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    Up with Chris Hayes 2/3/2013 -- Hagel, GOP divide and stalled economy

    On Up with Chris Hayes, the shifting panels talked about the Chuck Hagel confirmation hearing, the divide in the Republican Party and if inequality is causing the economic malaise.

    Regarding Hagel, the panel criticized McCain, Graham and Cruz for engaging in theatrics as they pounded Hagel over his past positions that place him as at least neutral on Israel and mostly dovish/cautious regarding foreign interventions. Hagel had previously criticized the surge in Iraq, and now Republicans like McCain and Graham hold up the surge's success as vindication for the Iraq War. Hayes was disappointed that Hagel didn't stand up against the Republican onslaught. One panelist said Hagel is a good person and deserves better treatment (isn't this true of us all?). I agree with Hayes that Hagel should have held to his principles and stood up against the attacks. Unfortunately, as I suspected, Hagel is a pragmatic, professional politician who will moderate or change positions to advance his career. I believe this is why he was attacked, because he tried to play his questioners who know him too well. I wish that someone who really believes in a new non-interventionist doctrine which includes a superior defense would stand up in a hearing and tell McCain to justify our long history of interventions overseas, especially in the mideast, then state exactly why we need to withdraw and close military bases that were built on World War II concerns. The money we could redirect to the private sector, and the defense system that could be built, are two reasons that a non-interventionist policy could attract anyone concerned with our stalled economy, the creation of more new terrorists than are killed through misuse of drones, and the waste of lives and resources as every country in which we intervene becomes worse as a result of our interventions. If we follow the interventionists on the Right and Left, we'll chase terrorists around the mideast and Africa, then Asia and South America, until we've exhausted our military and our resources, while making terrorism worse as deep-seated hatred and resentment are sowed globally. The type of interventionism we've been involved in is an abuse of the brave men and women in our military who faithfully follow orders and do their jobs well. The President and the Defense Department need to re-huddle and develope a well-thought out response to terrorism that matches the new threats and realities -- what we're doing is not working.

    Concerning the GOP, the discussion broke no new ground regarding current narratives -- Republicans are split, weakened and confused because the radical base has had too much influence. A couple of conservatives were on the panel, and they took the popular position among Centrists that depending on limited government and fiscal responsibility is not sufficient. I'm not sure when Republicans really thought limited government is enough, so it's a bogus argument. There are probably five Republicans who really understand the concepts of limited government and free markets --the rest are social cons, neo cons, establishment types and Centrists who believe that Center/No Labels is the new movement. Because we have a Progressive, interventionist party already, the Democratic Party, the real question is what constitutes opposition to statism. The few anti-statist Republicans, like Rand Paul, are powerless at this point, despite the confused critiques from the Left and Right about the damaging influence of libertarianism on the party -- I wish libertarians had influence. Yes, there's a battle going on between Ds and Rs, but it's a battle over power and control of the statist system. From my perspective, Republicans are useless if they don't represent opposition to statism and progressivism. It doesn't matter who wins if all the victory represents is one gang of statist contollers in place of another gang of statist controllers, each with their own central plans they want to enforce on the rest of us.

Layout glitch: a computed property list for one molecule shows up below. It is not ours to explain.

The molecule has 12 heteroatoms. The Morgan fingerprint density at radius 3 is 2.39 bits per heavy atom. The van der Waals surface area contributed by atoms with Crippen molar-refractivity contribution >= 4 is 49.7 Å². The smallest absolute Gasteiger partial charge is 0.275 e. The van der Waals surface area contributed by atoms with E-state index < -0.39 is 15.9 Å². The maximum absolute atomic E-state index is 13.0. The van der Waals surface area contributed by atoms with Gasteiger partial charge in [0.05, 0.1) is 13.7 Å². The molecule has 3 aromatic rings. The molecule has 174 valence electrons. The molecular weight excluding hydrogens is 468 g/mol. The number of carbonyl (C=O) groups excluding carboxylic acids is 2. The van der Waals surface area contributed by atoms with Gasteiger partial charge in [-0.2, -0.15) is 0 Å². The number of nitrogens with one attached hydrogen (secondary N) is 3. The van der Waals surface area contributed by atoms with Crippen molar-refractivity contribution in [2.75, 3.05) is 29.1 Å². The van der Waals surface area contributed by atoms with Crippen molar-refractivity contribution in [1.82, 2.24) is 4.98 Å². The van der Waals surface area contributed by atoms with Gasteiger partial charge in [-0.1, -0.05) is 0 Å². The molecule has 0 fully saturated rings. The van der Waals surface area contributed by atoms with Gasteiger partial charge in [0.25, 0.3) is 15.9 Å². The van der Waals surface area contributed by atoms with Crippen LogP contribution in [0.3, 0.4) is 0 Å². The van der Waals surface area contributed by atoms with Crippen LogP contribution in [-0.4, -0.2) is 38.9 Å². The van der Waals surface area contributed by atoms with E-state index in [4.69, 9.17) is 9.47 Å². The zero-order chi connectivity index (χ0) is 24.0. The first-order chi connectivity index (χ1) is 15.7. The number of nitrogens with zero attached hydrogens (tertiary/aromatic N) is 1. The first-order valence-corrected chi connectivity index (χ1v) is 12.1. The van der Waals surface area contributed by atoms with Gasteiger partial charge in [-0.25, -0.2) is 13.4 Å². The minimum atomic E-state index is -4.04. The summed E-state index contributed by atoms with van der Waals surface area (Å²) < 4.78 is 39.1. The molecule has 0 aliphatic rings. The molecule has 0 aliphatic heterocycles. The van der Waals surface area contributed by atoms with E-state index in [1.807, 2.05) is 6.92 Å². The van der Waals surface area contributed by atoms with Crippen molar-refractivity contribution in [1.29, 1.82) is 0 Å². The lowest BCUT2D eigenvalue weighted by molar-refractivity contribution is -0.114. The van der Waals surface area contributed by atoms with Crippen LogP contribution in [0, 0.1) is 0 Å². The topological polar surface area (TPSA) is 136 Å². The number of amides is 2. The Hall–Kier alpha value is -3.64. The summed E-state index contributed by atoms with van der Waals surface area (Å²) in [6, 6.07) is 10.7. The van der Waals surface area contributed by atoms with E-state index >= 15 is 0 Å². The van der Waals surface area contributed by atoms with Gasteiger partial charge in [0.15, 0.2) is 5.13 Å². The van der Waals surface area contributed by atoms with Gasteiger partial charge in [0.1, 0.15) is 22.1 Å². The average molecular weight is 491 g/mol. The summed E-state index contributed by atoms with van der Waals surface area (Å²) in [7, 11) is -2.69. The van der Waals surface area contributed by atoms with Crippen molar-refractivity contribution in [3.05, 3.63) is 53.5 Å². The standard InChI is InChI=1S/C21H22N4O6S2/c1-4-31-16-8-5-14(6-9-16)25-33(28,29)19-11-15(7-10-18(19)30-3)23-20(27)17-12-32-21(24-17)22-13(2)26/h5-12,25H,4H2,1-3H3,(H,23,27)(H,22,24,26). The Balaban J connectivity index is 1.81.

Finally, the economy and inequality. I wrote about this yesterday on this blog. I think the main cause of inequality right now is government intervention in the economy. The cronyistic, corporate/government enmeshment, designed by government to strengthen State power, oppresses small business growth, innovation and the surprises that come about through economic freedom. Competiton is blocked and large corporations are allowed to control the business game and profit, while government benefits from a stable order they can control. Free markets are anti-statist, and we live under the control of political class that values State power and control. When political means trump economic means, then economic outcomes suffer, and that's what we're suffering from. The guests on Up with Chris Hayes in this segment, except one businessperson, basically believe that government spending will bring the economy around. Hayes showed a chart that revealed just how many new jobs have to be created to get to full employment in a few years -- we are not generating even half the jobs needed to get there. Investors need confidence in economic freedom, then the innovators and developers and dreamers and small upstarts and real capitalists of all stripes can become active. Right now the game is rigged and government is regulating too much, and no one trusts the system. No, we don't need government created jobs -- we need a free market.






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